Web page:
Wednesday, November 22, 2017

Wednesday roundup (11-22-2017)

Six euro zone states risk EU budget rule breach in 2018 [= Austria, Belgium, France, Italy, Portugal, and Slovenia] (Reuters)

Italian government debt 'reason for concern': EU (The Local)

Saad Hariri Steps Back From Resignation in Lebanon (The New York Times)

[In the United States,] Too-big-to-fail banks keep getting bigger (CNNMoney)

Yellen Says It's Dangerous to Allow Inflation to Drift Lower (Bloomberg)

Out of 42 top economists, only 1 believes the GOP tax bills would help the economy: But all of them think it will increase the debt. (Vox) 37 of 38 economists said the GOP tax plans would grow the debt. The 38th misread the question. (The Washington Post)

How Trump is building a border wall that no one can see (The Washington Post)

What Trump Really Told Kislyak After Comey Was Canned: During a May 10 meeting in the Oval Office, the president betrayed his intelligence community by leaking the content of a classified, and highly sensitive, Israeli intelligence operation to two high-ranking Russian envoys, Sergey Kislyak and Sergey Lavrov. This is what he told them—and the ramifications. (VanityFair)

Will Mueller Indict Kushner? Trump's Son-in-Law ‘Natural’ Target For Russia Probe, Legal Experts Say (Newsweek)

FCC will also order states to scrap plans for their own net neutrality laws: Double win for ISPs: No more net neutrality, and state laws will be preempted. (Ars Technica) Twitter Confirms Maddow's Prediction: Ending Net Neutrality Is A Very Big Deal (Crooks and Liars blog)




Trump's Thanksgiving at Mar-a-Lago Will Cost American Taxpayers Over $1 Million (Newsweek) President Trump has visited a Trump property on 34 out of his 45 weekends in office (USAToday)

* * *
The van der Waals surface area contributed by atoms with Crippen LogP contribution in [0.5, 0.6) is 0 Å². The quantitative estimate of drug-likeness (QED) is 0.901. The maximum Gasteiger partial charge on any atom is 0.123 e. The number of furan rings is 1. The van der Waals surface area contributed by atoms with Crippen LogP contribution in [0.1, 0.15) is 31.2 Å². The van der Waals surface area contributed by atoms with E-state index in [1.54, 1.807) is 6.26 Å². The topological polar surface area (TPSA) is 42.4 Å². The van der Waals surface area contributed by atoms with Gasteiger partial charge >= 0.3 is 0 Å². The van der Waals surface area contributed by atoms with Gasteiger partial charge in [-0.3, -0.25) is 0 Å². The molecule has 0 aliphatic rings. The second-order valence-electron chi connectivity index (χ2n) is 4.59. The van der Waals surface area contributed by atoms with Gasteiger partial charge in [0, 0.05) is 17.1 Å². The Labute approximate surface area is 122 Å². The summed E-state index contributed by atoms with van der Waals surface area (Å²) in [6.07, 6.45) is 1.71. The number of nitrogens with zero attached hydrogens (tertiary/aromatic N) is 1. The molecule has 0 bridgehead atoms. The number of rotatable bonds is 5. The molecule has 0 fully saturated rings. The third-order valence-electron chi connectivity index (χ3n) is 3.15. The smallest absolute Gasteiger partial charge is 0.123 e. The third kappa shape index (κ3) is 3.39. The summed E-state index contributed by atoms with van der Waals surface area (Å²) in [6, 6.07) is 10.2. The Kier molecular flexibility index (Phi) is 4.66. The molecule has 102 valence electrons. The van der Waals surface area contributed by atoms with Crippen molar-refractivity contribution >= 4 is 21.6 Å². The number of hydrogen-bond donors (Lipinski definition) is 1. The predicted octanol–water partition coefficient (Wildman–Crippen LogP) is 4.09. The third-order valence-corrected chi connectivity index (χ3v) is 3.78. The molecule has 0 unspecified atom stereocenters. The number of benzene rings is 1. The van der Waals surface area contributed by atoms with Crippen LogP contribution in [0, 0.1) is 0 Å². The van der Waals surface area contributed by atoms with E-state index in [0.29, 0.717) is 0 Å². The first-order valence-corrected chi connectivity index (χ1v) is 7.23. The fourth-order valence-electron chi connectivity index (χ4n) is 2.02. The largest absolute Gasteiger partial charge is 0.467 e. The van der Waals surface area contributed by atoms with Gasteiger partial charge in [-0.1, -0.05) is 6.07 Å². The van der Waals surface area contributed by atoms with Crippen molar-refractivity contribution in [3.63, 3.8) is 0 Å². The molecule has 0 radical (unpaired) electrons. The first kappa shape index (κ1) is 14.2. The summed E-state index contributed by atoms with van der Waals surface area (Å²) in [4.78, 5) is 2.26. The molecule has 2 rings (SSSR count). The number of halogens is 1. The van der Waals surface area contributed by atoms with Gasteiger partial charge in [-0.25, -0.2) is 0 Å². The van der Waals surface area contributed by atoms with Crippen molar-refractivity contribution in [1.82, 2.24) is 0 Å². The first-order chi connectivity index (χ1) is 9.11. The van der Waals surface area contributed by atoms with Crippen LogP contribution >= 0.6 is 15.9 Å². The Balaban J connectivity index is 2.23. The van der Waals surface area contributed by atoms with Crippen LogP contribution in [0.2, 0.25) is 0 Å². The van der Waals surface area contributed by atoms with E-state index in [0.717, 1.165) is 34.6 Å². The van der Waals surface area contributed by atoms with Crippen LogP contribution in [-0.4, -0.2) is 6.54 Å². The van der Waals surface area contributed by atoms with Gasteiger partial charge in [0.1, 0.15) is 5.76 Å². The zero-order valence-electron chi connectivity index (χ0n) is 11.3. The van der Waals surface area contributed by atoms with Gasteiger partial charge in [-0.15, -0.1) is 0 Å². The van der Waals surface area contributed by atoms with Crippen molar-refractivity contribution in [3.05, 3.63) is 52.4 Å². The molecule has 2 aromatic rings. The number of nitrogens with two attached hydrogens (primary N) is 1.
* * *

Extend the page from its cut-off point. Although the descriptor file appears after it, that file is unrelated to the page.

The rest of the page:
Trump Organization Will Exit From Its Struggling SoHo Hotel in New York (The New York Times)




Former ethics chief files complaint after Conway attacks Alabama Dem (The Hill)




Top Trump staffers failed to file financial reports on their way out the door (McClatchy Washington Bureau)

Since the attack, my husband Rand Paul hasn't taken a single breath without pain (CNN) The mystery over the attack on Rand Paul deepens (CNN)

The last time a GOP president faced a Roy Moore-esque dilemma, his response was very different (The Washington Post) Police Were Told To Keep Roy Moore Away From High School Cheerleaders, Retired Officer Says: “I didn’t realize it until some time later that when they said he liked young girls — I just thought he liked young ladies, you know, younger than him, maybe in their 20s.” (The Huffington Post)

President Trump and accusations of sexual misconduct: The complete list (The Washington Post)

     The aim of this blog is to show (mostly from reports in mainstream respected news sources) that there is reason to believe that both the United States and the global economies remain fragile in the wake of the financial crisis of 2008 and that a number of threats exist today that could, if they worsened, bring about economic depression -- not just a minor depression, but a depression worse than the Great Depression. Key threats include excessive risk-taking by financial firms, unchecked by effective regulation; the continued existence of "too big to fail" institutions; and most especially, the amassing of levels of public and private debt which could become unsustainable.

Initial jobless claims (Weekly report, 11-22-17)

The purpose of this weekly post is to watch how initial jobless claims in the United States are trending (up or down) and to keep track of whether the numbers are holding below 500,000, which would indicate at least the appearance of a fairly healthy economic situation.

According to the report released today:

"Initial jobless claims, a tool to measure U.S. layoffs, fell by 13,000 to 239,000 in the week ended Nov. 18." (Marketwatch)

SEE LAST WEEK'S POST HERE.

     The aim of this blog is to show (mostly from reports in mainstream respected news sources) that there is reason to believe that both the United States and the global economies remain fragile in the wake of the financial crisis of 2008 and that a number of threats exist today that could, if they worsened, bring about economic depression -- not just a minor depression, but a depression worse than the Great Depression. Key threats include excessive risk-taking by financial firms, unchecked by effective regulation; the continued existence of "too big to fail" institutions; and most especially, the amassing of levels of public and private debt which could become unsustainable.